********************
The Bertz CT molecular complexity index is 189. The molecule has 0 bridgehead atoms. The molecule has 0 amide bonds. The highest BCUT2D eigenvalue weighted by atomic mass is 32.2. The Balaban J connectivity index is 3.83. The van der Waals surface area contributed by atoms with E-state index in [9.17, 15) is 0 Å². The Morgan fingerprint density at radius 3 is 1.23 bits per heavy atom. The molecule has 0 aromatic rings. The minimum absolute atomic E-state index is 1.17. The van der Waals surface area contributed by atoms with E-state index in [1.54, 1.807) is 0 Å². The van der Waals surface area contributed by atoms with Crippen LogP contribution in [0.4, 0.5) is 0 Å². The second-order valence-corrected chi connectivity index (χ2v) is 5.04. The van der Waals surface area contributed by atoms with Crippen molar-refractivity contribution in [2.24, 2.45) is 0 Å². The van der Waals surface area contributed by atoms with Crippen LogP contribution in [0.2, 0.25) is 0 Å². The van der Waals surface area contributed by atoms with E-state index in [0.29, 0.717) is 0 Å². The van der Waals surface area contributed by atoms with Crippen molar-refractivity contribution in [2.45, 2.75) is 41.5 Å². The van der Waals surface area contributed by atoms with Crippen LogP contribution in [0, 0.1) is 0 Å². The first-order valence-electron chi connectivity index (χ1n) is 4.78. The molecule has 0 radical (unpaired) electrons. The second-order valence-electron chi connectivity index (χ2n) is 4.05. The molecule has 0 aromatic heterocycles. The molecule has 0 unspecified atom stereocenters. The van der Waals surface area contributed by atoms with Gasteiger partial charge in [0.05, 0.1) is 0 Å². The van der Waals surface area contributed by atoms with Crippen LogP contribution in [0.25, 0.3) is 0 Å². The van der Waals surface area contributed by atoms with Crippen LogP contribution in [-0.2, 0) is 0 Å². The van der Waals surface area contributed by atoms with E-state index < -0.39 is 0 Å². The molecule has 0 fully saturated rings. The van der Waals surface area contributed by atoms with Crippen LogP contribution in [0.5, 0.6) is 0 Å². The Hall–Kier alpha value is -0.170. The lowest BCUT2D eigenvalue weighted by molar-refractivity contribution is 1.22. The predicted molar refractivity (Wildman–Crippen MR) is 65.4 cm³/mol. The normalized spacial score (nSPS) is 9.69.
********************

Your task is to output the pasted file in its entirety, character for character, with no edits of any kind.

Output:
The Bertz CT molecular complexity index is 189. The molecule has 0 bridgehead atoms. The molecule has 0 amide bonds. The highest BCUT2D eigenvalue weighted by atomic mass is 32.2. The Balaban J connectivity index is 3.83. The van der Waals surface area contributed by atoms with E-state index in [9.17, 15) is 0 Å². The Morgan fingerprint density at radius 3 is 1.23 bits per heavy atom. The molecule has 0 aromatic rings. The minimum absolute atomic E-state index is 1.17. The van der Waals surface area contributed by atoms with E-state index in [1.54, 1.807) is 0 Å². The van der Waals surface area contributed by atoms with Crippen LogP contribution in [0.4, 0.5) is 0 Å². The second-order valence-corrected chi connectivity index (χ2v) is 5.04. The van der Waals surface area contributed by atoms with Crippen molar-refractivity contribution in [2.24, 2.45) is 0 Å². The van der Waals surface area contributed by atoms with Crippen LogP contribution in [0.2, 0.25) is 0 Å². The van der Waals surface area contributed by atoms with E-state index in [0.29, 0.717) is 0 Å². The van der Waals surface area contributed by atoms with Crippen molar-refractivity contribution in [2.45, 2.75) is 41.5 Å². The van der Waals surface area contributed by atoms with Crippen LogP contribution in [0, 0.1) is 0 Å². The first-order valence-electron chi connectivity index (χ1n) is 4.78. The molecule has 0 radical (unpaired) electrons. The second-order valence-electron chi connectivity index (χ2n) is 4.05. The molecule has 0 aromatic heterocycles. The molecule has 0 unspecified atom stereocenters. The van der Waals surface area contributed by atoms with Gasteiger partial charge in [0.05, 0.1) is 0 Å². The van der Waals surface area contributed by atoms with Crippen LogP contribution in [0.25, 0.3) is 0 Å². The van der Waals surface area contributed by atoms with Crippen LogP contribution in [-0.2, 0) is 0 Å². The van der Waals surface area contributed by atoms with E-state index < -0.39 is 0 Å². The molecule has 0 fully saturated rings. The van der Waals surface area contributed by atoms with Crippen LogP contribution in [0.5, 0.6) is 0 Å². The Hall–Kier alpha value is -0.170. The lowest BCUT2D eigenvalue weighted by molar-refractivity contribution is 1.22. The predicted molar refractivity (Wildman–Crippen MR) is 65.4 cm³/mol. The normalized spacial score (nSPS) is 9.69.